Identification of Powdery Mildew Susceptibility Genes in Solanaceae Plants

July 1, 2015

Specific genes of the Mildew Locus O (MLO) gene family are linked to susceptibility towards powdery mildew fungal disease, which causes economic losses in agricultural settings. To search for source of powdery mildew resistance, Michela Appiano from Wageningen University and colleagues developed a breeding strategy based on the selective inactivation of MLO susceptibility genes in different plants.

PCR-based methodologies were used to isolate MLO genes from eggplant, potato, and tobacco, which are common hosts for powdery mildew fungi. The researchers were able to isolate the genes, namely SmMLO1, StMLO1 and NtMLO1 from eggplant, potato, and tobacco, respectively. Genetic analyses showed that these genes came from a common ancestor with tomato SlMLO1 and pepper CaMLO2, previously shown to be important for powdery mildew pathogenesis.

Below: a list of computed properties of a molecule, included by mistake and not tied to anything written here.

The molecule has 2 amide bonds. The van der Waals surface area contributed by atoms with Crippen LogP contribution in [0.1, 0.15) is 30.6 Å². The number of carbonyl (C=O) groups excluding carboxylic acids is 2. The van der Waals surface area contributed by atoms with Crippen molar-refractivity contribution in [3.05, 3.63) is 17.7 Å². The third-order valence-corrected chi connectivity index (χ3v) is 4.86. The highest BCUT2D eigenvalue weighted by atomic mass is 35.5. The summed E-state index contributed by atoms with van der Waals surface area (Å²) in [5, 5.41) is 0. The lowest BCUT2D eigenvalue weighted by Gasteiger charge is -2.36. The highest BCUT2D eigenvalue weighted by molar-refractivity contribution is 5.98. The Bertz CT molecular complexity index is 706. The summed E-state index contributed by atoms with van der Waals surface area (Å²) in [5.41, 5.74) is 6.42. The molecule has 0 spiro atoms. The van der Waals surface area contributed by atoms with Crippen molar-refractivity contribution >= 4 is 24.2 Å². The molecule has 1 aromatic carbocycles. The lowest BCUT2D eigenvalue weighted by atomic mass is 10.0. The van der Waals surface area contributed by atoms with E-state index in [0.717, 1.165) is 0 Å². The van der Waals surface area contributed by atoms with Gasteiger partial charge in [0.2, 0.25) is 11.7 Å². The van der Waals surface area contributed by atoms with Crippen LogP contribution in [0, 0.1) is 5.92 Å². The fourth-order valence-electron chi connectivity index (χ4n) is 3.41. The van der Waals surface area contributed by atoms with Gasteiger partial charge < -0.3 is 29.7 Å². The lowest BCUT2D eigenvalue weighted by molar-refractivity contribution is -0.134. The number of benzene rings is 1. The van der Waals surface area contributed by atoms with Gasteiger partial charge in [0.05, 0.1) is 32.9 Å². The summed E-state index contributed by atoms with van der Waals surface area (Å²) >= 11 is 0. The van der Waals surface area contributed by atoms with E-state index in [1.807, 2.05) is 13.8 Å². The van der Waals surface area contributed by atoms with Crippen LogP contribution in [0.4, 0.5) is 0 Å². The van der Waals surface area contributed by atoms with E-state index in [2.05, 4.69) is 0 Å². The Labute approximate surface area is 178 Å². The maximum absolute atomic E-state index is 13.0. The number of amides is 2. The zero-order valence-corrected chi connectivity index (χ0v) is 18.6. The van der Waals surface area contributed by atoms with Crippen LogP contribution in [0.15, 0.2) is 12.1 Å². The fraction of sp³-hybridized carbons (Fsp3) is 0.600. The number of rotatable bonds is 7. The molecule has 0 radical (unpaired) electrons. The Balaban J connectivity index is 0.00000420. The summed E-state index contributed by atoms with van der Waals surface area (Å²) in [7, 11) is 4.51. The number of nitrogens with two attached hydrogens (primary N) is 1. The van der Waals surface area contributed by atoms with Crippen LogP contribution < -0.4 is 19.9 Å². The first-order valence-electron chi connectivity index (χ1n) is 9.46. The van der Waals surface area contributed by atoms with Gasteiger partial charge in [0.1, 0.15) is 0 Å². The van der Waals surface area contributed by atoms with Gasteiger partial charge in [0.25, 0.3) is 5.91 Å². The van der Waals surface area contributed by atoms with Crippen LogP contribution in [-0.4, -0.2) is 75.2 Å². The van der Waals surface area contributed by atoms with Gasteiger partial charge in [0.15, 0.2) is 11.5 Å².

Furthermore, tobacco NtMLO1 was characterized as powdery mildew susceptibility gene. Single nucleotide mutation of NtMLO1 also led to complete loss-of-function of the gene.

The results of the study are vital in understanding MLO gene evolution in Solanaceae and for molecular breeding approaches to develop powdery mildew resistance using reverse genetics.

Read the research article published at Transgenic Research.